If the two signals were exactly the same strength, the inverse square law would mean that with a distance differential of 100, the 1m away signal would be 10,000 times more powerful. So, taking that into account, you can conclude from these figures that the wi-fi signal is more than 3,000 times weaker than the mobile phone mast (3,333 point 3 recurring, but who’s counting?). The mobile phone mast which, lest us forget, there is no evidence causes any harm in the first place.

It beats me why they stopped their. If they had compared a wi-fi signal from 10 cm with a mobile phone mast signal from 1 km away, they could have shouted about wi-fi being 30,000 times stronger than mobile phones. That sounds much scarier. And why not? There’s nothing particularly significant about 1m and 100m – just two numbers they plucked out of the air.

Compared to all this, Scientology sounds positively evidence-based, and at least Martin Durkin can come up with a couple of impressive looking graphs. On which point, I recommend everyone picks up a copy of this week’s New Scientist, which rather satisfyingly eviscerates the Great Global Warming Swindle point by point (in fact, the online version appears to have even more myth debunking).

A single cluster (or even seven) does not prove a link to phone masts and cancer

The Times has an article today about how a cancer clusters have been identified around mobile phone masts. Quick! Panic!

Or don’t. I’m frankly amazed that, even taking into account the general appalling reporting of science in the UK press, that a journalist would fall for that one. The story is about seven , isolated clusters, all of which have been ‘discovered’ by anti-phone mast activists around phone masts. They don’t appear to have found a link to a specific cluster, but rather a vague linkage to “cancers, brain hemorrhages and high blood pressure”. Anyone who knows anything about statistics (and I would never claim to be an expert) knows that clustering is a fact of life.

I play a lot of board games, and thus I’m accustomed to the fact that people can roll 12s on two dice with alarming frequency. It doesn’t happen neatly once in every 36 throws. On the road my parents live on, which has around 20 houses, there were 6 instances of breast cancer in a two year period. They have no mobile phone mast nearby – a fact which causes me great inconvenience when I come to stay.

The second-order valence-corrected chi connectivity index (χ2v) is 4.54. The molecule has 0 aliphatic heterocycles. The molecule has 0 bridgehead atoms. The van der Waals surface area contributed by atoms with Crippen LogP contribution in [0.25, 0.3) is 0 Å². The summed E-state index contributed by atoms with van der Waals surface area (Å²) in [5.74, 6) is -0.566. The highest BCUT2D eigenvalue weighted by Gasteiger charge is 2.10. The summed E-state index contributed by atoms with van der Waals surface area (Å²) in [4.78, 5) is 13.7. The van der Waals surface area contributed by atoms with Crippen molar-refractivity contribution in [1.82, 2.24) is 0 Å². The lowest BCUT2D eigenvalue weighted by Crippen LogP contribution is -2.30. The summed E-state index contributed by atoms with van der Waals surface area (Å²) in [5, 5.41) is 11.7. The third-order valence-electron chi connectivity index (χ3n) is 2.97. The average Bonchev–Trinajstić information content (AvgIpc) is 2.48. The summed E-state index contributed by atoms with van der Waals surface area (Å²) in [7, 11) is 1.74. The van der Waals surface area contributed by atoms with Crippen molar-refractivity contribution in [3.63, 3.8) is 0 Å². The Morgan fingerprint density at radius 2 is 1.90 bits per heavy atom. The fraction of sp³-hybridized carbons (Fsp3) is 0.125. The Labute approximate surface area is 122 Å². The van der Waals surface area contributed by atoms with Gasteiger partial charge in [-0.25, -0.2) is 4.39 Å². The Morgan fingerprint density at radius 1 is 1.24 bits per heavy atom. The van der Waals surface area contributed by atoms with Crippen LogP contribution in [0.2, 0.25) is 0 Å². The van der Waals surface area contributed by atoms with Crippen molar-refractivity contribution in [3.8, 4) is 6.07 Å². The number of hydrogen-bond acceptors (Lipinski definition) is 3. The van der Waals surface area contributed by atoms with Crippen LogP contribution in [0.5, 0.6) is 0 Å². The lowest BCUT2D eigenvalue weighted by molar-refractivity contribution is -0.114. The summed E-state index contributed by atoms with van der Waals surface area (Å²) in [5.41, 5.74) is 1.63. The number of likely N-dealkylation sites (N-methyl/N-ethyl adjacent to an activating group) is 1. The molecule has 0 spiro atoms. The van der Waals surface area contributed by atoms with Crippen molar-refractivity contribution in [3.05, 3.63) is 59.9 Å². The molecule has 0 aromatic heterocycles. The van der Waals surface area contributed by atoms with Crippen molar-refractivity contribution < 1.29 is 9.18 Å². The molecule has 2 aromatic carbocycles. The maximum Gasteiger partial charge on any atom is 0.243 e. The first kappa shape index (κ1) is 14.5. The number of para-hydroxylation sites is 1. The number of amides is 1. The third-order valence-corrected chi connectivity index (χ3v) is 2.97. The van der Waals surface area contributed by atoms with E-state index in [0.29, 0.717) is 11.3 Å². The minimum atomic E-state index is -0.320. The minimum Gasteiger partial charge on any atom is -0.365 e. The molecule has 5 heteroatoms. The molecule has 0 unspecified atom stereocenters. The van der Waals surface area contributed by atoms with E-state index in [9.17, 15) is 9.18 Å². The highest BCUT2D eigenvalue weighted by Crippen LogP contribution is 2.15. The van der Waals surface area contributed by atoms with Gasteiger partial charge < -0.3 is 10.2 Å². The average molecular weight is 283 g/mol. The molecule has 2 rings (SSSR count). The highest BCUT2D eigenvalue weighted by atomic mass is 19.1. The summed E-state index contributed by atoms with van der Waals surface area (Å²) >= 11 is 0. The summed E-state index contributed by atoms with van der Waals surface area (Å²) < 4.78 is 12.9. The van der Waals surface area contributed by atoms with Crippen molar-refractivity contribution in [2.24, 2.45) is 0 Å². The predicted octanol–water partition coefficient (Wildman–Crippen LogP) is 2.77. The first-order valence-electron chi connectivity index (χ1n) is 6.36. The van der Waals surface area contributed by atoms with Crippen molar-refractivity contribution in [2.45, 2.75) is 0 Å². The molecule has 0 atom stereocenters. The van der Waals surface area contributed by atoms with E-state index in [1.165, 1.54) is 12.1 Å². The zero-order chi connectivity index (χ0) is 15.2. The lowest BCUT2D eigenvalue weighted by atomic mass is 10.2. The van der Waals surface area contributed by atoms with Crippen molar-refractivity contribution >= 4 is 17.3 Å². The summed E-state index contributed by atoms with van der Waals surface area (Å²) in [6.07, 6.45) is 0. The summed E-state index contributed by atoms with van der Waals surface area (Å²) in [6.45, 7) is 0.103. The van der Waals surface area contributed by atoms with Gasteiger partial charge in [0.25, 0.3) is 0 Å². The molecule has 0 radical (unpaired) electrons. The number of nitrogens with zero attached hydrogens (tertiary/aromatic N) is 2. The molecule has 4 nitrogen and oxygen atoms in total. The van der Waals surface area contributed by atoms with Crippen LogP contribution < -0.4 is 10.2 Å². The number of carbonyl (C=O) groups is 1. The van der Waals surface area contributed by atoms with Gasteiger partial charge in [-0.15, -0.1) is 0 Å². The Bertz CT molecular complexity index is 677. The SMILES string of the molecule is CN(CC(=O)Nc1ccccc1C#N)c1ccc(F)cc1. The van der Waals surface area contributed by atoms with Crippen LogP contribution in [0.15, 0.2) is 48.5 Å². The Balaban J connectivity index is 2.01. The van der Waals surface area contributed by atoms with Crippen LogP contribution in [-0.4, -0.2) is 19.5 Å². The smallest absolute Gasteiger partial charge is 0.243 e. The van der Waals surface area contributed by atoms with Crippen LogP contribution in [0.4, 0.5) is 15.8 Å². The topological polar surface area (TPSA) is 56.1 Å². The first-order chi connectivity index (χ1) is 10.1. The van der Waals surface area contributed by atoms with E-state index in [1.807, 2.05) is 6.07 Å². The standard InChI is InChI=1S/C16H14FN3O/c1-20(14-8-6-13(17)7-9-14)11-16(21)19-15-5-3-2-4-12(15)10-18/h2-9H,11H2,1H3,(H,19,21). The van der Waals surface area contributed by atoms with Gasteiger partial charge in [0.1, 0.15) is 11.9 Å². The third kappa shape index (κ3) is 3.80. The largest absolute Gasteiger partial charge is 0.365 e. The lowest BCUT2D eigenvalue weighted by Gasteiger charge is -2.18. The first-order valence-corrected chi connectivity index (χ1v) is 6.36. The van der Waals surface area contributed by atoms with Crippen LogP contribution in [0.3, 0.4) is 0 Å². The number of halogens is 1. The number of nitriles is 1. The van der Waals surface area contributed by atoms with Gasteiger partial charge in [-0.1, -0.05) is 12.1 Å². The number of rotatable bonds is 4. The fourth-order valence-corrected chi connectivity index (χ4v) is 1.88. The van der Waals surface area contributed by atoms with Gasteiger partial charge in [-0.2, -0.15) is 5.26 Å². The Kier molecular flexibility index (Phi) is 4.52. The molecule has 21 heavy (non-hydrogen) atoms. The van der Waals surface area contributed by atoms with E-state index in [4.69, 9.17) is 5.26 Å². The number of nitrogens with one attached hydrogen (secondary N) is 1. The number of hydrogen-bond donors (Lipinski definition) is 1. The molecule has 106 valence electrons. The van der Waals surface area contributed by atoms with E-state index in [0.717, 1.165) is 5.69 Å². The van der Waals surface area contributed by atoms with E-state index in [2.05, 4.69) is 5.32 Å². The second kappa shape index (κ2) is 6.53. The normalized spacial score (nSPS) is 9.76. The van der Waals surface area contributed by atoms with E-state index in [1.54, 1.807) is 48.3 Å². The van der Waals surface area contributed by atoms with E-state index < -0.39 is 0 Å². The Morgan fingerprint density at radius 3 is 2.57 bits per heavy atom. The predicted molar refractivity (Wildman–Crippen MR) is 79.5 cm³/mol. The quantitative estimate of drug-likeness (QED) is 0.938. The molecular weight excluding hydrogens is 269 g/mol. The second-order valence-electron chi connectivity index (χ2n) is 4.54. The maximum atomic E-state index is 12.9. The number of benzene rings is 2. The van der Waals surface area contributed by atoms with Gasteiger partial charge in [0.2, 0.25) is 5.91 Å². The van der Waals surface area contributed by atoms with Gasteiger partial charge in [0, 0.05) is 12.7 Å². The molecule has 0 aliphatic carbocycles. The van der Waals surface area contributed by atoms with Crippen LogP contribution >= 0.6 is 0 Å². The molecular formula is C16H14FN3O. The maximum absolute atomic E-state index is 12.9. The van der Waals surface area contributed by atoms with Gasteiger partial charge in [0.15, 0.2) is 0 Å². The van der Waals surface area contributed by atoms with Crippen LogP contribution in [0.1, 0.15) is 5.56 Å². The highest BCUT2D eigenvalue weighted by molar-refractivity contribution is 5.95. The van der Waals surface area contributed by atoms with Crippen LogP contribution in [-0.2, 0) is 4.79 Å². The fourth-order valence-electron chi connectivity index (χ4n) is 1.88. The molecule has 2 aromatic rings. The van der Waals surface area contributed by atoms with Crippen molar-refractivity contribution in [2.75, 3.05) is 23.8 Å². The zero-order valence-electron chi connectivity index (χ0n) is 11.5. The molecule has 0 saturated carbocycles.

The point is, not only do statistically insignificant ‘clusters’ happen all the time, but our very existence depends on it. If the universe was uniformly spread and had no ‘clumps’ in it, there’d have been no big bang, no universes, no stars, no us. While cancer clusters can indeed suggest there is something in the environment causing it, most don’t: they are simply brutal reminders of reality.

Who is this ‘scientist’ who has co-ordinated this study? Well, Dr John Walker, it emerges, “spent 40 years in statistical research for Dunlop.” I’m afraid that isn’t reassuring. You don’t send a glorified tire number-cruncher in to do an epidemiologist’s job. The biggest nonsense is when he is quoted as saying:

“Masts should be moved away from conurbations and schools and the power turned down.”

The man is clearly as much an expert in radio communications as he is in disease control. You can’t have both. Either you move them away and ramp up the power (in which case, individual phones will have to use more power to work – right next to your ear where they would be doing more damage), or you turn the power down and have them nearer conurbations and schools. I actually quite like the latter idea, but I suspect it has a snowball in hell’s chance of finding favour with Dr Wilson and his anti-mast pals.

UPDATE: Bad Science this week is relevant here.